In a post-apocalyptic world, life is structured according to
strict religious rules, and knowledge can be as deadly as ignorance.
The safest way is to learn what's necessary and not to ask questions.
But Becca can't help questioning things, and when custom dictates her
baby sister must die, Becca steals the child. She is helped in her
escape by a stranger Gilber Livvy.
Psalms of Herod is an odd fantasy novel that has the pace
of a short story despite its 400-plus pages. This length probably
could (and should) have been trimmed, but the plot is so smooth and
even that it is difficult to say where. And like a short story,
Psalms has an ambiguous ending that may or may not anticipate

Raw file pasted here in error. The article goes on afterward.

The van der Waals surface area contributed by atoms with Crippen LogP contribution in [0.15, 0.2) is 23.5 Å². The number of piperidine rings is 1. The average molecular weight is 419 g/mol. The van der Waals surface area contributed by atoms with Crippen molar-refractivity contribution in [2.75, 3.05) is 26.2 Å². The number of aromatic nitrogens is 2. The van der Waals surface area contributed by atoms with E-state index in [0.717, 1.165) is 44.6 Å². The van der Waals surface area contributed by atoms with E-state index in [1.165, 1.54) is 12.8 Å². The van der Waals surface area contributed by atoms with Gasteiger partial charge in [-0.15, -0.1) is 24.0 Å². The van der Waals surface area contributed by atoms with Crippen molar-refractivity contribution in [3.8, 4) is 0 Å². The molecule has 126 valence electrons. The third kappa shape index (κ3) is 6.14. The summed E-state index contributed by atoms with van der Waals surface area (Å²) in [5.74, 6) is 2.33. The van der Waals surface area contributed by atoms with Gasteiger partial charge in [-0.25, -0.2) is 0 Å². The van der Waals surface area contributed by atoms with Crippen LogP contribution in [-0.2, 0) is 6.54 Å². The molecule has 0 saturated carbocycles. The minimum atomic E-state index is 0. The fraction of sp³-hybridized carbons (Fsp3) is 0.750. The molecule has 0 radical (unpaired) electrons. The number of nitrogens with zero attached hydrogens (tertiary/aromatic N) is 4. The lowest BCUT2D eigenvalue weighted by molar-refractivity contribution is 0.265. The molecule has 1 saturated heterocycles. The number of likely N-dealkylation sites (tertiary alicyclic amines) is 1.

Esther Friesner is better known (somewhat to her regret) for her
humorous fantasy, but she does write more serious pieces as well, and
Psalms of Herod is one of the latter. That being said, the
best scene in the book -- Gilber teasing Becca about the gross
misconceptions she has about his own religion -- is also the
funniest, perhaps showing where Friesner is most truly at home.
Also about Becca and Gilber:
Psalms of Herod. White Wolf Publishing, 1995
Sword of Mary. White Wolf Publishing, 1996
This review copyright 1996 by Wendy Morris
Information last updated March 22, 1998